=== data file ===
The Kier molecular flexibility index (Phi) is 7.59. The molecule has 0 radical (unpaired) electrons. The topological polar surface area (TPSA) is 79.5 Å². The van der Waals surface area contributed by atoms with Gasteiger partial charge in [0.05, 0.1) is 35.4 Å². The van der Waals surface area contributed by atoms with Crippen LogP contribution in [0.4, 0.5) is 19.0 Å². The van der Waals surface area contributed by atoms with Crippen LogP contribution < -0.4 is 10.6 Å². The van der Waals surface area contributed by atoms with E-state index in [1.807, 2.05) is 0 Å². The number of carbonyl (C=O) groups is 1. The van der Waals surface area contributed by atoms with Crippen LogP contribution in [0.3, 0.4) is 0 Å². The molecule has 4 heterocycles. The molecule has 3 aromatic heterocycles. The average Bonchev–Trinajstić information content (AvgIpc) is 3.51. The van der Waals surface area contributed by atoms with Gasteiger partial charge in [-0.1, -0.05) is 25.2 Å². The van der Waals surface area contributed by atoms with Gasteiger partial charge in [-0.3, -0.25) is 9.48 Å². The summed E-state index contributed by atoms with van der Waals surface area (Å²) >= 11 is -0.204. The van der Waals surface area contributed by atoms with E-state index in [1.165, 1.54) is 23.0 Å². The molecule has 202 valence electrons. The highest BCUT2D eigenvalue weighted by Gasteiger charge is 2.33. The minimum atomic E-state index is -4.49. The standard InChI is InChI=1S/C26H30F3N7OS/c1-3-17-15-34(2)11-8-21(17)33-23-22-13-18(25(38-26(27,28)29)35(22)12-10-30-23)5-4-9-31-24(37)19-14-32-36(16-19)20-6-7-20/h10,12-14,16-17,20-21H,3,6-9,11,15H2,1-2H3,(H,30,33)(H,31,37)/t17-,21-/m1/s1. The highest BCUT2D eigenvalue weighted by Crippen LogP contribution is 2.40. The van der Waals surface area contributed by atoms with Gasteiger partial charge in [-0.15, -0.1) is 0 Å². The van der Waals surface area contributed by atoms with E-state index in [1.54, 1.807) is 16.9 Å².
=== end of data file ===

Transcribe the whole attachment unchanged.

The Kier molecular flexibility index (Phi) is 7.59. The molecule has 0 radical (unpaired) electrons. The topological polar surface area (TPSA) is 79.5 Å². The van der Waals surface area contributed by atoms with Gasteiger partial charge in [0.05, 0.1) is 35.4 Å². The van der Waals surface area contributed by atoms with Crippen LogP contribution in [0.4, 0.5) is 19.0 Å². The van der Waals surface area contributed by atoms with Crippen LogP contribution < -0.4 is 10.6 Å². The van der Waals surface area contributed by atoms with E-state index in [1.807, 2.05) is 0 Å². The number of carbonyl (C=O) groups is 1. The van der Waals surface area contributed by atoms with Crippen LogP contribution in [0.3, 0.4) is 0 Å². The molecule has 4 heterocycles. The molecule has 3 aromatic heterocycles. The average Bonchev–Trinajstić information content (AvgIpc) is 3.51. The van der Waals surface area contributed by atoms with Gasteiger partial charge in [-0.1, -0.05) is 25.2 Å². The van der Waals surface area contributed by atoms with Gasteiger partial charge in [-0.3, -0.25) is 9.48 Å². The summed E-state index contributed by atoms with van der Waals surface area (Å²) >= 11 is -0.204. The van der Waals surface area contributed by atoms with E-state index in [1.165, 1.54) is 23.0 Å². The molecule has 202 valence electrons. The highest BCUT2D eigenvalue weighted by Gasteiger charge is 2.33. The minimum atomic E-state index is -4.49. The standard InChI is InChI=1S/C26H30F3N7OS/c1-3-17-15-34(2)11-8-21(17)33-23-22-13-18(25(38-26(27,28)29)35(22)12-10-30-23)5-4-9-31-24(37)19-14-32-36(16-19)20-6-7-20/h10,12-14,16-17,20-21H,3,6-9,11,15H2,1-2H3,(H,30,33)(H,31,37)/t17-,21-/m1/s1. The highest BCUT2D eigenvalue weighted by Crippen LogP contribution is 2.40. The van der Waals surface area contributed by atoms with Gasteiger partial charge in [-0.15, -0.1) is 0 Å². The van der Waals surface area contributed by atoms with E-state index in [1.54, 1.807) is 16.9 Å².